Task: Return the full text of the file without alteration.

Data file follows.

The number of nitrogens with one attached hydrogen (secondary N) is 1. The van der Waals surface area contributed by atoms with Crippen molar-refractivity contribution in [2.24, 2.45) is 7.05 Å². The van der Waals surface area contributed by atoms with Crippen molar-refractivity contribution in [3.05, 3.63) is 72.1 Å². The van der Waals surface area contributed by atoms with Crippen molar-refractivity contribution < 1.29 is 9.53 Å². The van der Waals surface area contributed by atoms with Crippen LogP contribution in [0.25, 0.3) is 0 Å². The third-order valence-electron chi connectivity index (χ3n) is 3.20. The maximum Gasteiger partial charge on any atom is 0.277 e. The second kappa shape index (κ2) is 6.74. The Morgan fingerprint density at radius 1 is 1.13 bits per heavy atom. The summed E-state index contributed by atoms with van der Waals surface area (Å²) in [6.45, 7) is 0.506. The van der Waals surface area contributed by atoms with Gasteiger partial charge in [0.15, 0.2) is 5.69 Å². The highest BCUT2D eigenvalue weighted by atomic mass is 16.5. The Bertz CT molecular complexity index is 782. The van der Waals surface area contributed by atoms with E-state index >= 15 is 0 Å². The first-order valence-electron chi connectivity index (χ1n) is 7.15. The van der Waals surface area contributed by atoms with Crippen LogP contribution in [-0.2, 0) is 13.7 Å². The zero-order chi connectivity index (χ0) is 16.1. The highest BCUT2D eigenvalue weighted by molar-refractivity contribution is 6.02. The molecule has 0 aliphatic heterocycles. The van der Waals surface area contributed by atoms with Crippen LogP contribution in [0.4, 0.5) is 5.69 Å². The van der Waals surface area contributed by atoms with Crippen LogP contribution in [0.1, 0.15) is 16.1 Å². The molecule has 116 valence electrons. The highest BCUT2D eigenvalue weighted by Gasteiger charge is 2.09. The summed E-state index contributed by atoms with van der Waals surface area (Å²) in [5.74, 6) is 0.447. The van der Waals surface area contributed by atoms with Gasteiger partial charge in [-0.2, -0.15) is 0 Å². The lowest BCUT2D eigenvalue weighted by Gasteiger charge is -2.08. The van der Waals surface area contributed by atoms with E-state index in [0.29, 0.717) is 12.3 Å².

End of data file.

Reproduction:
The number of nitrogens with one attached hydrogen (secondary N) is 1. The van der Waals surface area contributed by atoms with Crippen molar-refractivity contribution in [2.24, 2.45) is 7.05 Å². The van der Waals surface area contributed by atoms with Crippen molar-refractivity contribution in [3.05, 3.63) is 72.1 Å². The van der Waals surface area contributed by atoms with Crippen molar-refractivity contribution < 1.29 is 9.53 Å². The van der Waals surface area contributed by atoms with Crippen LogP contribution in [0.25, 0.3) is 0 Å². The third-order valence-electron chi connectivity index (χ3n) is 3.20. The maximum Gasteiger partial charge on any atom is 0.277 e. The second kappa shape index (κ2) is 6.74. The Morgan fingerprint density at radius 1 is 1.13 bits per heavy atom. The summed E-state index contributed by atoms with van der Waals surface area (Å²) in [6.45, 7) is 0.506. The van der Waals surface area contributed by atoms with Gasteiger partial charge in [0.15, 0.2) is 5.69 Å². The highest BCUT2D eigenvalue weighted by atomic mass is 16.5. The Bertz CT molecular complexity index is 782. The van der Waals surface area contributed by atoms with E-state index >= 15 is 0 Å². The first-order valence-electron chi connectivity index (χ1n) is 7.15. The van der Waals surface area contributed by atoms with Crippen LogP contribution in [-0.2, 0) is 13.7 Å². The zero-order chi connectivity index (χ0) is 16.1. The highest BCUT2D eigenvalue weighted by molar-refractivity contribution is 6.02. The molecule has 0 aliphatic heterocycles. The van der Waals surface area contributed by atoms with Crippen LogP contribution in [0.4, 0.5) is 5.69 Å². The van der Waals surface area contributed by atoms with Crippen LogP contribution in [0.1, 0.15) is 16.1 Å². The molecule has 116 valence electrons. The highest BCUT2D eigenvalue weighted by Gasteiger charge is 2.09. The summed E-state index contributed by atoms with van der Waals surface area (Å²) in [5.74, 6) is 0.447. The van der Waals surface area contributed by atoms with Gasteiger partial charge in [-0.2, -0.15) is 0 Å². The lowest BCUT2D eigenvalue weighted by Gasteiger charge is -2.08. The van der Waals surface area contributed by atoms with E-state index in [0.29, 0.717) is 12.3 Å².